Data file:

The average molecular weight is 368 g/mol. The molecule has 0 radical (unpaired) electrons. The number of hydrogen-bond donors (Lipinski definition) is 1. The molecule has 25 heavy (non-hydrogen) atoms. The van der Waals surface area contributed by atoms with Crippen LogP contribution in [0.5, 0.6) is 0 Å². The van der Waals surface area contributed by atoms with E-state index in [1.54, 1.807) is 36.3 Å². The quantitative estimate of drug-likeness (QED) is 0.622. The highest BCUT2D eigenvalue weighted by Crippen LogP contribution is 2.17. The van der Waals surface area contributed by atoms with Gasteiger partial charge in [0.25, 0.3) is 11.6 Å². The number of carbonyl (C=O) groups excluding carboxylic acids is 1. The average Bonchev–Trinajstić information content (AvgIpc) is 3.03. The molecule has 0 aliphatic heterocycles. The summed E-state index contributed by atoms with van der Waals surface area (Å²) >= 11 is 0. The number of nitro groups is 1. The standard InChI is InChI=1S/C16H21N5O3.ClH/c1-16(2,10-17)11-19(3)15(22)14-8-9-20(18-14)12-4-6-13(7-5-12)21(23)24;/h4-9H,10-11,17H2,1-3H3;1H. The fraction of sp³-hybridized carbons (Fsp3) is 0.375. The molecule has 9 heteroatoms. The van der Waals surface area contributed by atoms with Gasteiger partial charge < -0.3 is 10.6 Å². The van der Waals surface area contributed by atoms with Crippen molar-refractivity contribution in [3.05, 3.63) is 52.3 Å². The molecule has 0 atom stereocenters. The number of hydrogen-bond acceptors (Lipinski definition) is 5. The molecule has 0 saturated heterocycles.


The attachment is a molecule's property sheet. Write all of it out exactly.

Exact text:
The average molecular weight is 368 g/mol. The molecule has 0 radical (unpaired) electrons. The number of hydrogen-bond donors (Lipinski definition) is 1. The molecule has 25 heavy (non-hydrogen) atoms. The van der Waals surface area contributed by atoms with Crippen LogP contribution in [0.5, 0.6) is 0 Å². The van der Waals surface area contributed by atoms with E-state index in [1.54, 1.807) is 36.3 Å². The quantitative estimate of drug-likeness (QED) is 0.622. The highest BCUT2D eigenvalue weighted by Crippen LogP contribution is 2.17. The van der Waals surface area contributed by atoms with Gasteiger partial charge in [0.25, 0.3) is 11.6 Å². The number of carbonyl (C=O) groups excluding carboxylic acids is 1. The average Bonchev–Trinajstić information content (AvgIpc) is 3.03. The molecule has 0 aliphatic heterocycles. The summed E-state index contributed by atoms with van der Waals surface area (Å²) >= 11 is 0. The number of nitro groups is 1. The standard InChI is InChI=1S/C16H21N5O3.ClH/c1-16(2,10-17)11-19(3)15(22)14-8-9-20(18-14)12-4-6-13(7-5-12)21(23)24;/h4-9H,10-11,17H2,1-3H3;1H. The fraction of sp³-hybridized carbons (Fsp3) is 0.375. The molecule has 9 heteroatoms. The van der Waals surface area contributed by atoms with Gasteiger partial charge < -0.3 is 10.6 Å². The van der Waals surface area contributed by atoms with Crippen molar-refractivity contribution in [3.05, 3.63) is 52.3 Å². The molecule has 0 atom stereocenters. The number of hydrogen-bond acceptors (Lipinski definition) is 5. The molecule has 0 saturated heterocycles.